Monday night miscellany
A few spare thoughts from a day off work:
- One of the best things on the Internet right now is the New York Times’ Disunion blog – a day-by-day recounting of the Civil War, 150 years to the day after the events happened. It started late last year, right before the anniversary of Abraham Lincoln’s election. And now, FINALLY, cannons are about to be fired on Fort Sumter. Not that the other stuff was bad – it’s been a fascinating multifaceted look at the political, military, social and economic situation leading up to the most devastating conflict in American history. But it’s like watching “The Assassination of Jesse James by the Coward Robert Ford” – you know how the movie’s going to end, and as good as everything else is, you’re really waiting for Robert Ford to shoot Jesse James. Well, the guns are about to fire. Now I can’t believe I’m going to have to wait two years for Gettysburg.
- Interesting fact of the day: the “proof” of an alcoholic beverage is now defined (in the U.S.) as being twice the alcohol by volume. What I didn’t learn until a few minutes on Wikipedia today was the considerably more interesting origin of that term. Like many of the better things in the world, it derives from the Age of Sail British navy. As is commonly quipped, the British navy’s traditions were “rum, sodomy and the lash,” and of those three the one sailors were unambiguously fondest of was rum. But rum was expensive and it got sailors drunk, and drunk sailors couldn’t work and started fights and generally caused trouble. So captains would water down the rum – and some, trying to save on supplies or control the crew, would water it down further.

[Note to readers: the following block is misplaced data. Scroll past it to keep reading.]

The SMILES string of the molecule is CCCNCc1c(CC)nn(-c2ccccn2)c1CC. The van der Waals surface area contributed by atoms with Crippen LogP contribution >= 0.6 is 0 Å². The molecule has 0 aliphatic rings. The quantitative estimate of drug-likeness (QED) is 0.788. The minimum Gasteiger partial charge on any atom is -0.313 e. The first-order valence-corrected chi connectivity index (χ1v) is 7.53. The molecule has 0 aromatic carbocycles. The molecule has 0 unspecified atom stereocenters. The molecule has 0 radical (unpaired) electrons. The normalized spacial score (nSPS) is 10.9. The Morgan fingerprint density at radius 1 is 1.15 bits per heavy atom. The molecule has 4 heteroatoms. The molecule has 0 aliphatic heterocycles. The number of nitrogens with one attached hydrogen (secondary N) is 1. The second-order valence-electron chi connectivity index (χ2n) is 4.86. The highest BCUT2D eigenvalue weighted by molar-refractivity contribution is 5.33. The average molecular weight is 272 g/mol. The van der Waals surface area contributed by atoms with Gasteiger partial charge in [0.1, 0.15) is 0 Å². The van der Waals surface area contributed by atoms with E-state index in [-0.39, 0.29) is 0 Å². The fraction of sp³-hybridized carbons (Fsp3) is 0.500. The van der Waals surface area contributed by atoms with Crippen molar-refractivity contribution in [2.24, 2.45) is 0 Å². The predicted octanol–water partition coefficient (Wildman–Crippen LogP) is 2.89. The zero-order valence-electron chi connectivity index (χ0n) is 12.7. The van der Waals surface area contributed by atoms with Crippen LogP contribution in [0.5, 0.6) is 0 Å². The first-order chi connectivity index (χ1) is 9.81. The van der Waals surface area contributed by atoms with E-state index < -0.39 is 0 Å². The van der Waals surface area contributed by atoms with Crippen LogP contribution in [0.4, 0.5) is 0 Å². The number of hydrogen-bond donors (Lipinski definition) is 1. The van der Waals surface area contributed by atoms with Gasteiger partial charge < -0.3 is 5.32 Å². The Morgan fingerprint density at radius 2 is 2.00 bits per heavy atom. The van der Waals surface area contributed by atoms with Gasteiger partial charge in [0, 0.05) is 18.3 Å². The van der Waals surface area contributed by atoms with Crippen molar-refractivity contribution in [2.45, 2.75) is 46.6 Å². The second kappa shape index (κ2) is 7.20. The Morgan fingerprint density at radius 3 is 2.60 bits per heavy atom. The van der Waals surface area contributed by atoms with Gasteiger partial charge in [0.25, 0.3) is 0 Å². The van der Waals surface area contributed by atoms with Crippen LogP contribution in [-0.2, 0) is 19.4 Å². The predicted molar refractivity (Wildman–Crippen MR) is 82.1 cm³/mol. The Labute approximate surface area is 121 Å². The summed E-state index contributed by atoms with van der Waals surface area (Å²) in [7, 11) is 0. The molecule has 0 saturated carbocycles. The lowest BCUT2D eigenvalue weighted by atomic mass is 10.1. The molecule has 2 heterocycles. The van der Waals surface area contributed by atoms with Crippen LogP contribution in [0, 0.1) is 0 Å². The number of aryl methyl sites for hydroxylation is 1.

Sailors didn’t like this. In the hard, lash-and-sodomy-strewn life at sea, rum was one of their few pleasures – indeed, it was part of their regular compensation. Eventually, a test was discovered to see whether the rum had been excessively watered down: drop some gunpowder (a fourth item in plentiful supply on British men-of-war) into the rum, take it out, and try to light it on fire. If the gunpowder won’t burn, the rum is more than around 43 percent water. If it burns, the rum had been “proved” or was “100 degrees proof.” If it didn’t, it was “under proof.” So 80-proof spirits (like the mostly full bottle of Johnny Walker Black Label in my pantry), while quite strong enough for me, might have started a mutiny on board a 40-gun frigate.
- Today, April 11, is officially the Most Boring Day in History* – or was, until it became notable for being the most boring. *And by history, they apparently mean the 20th century.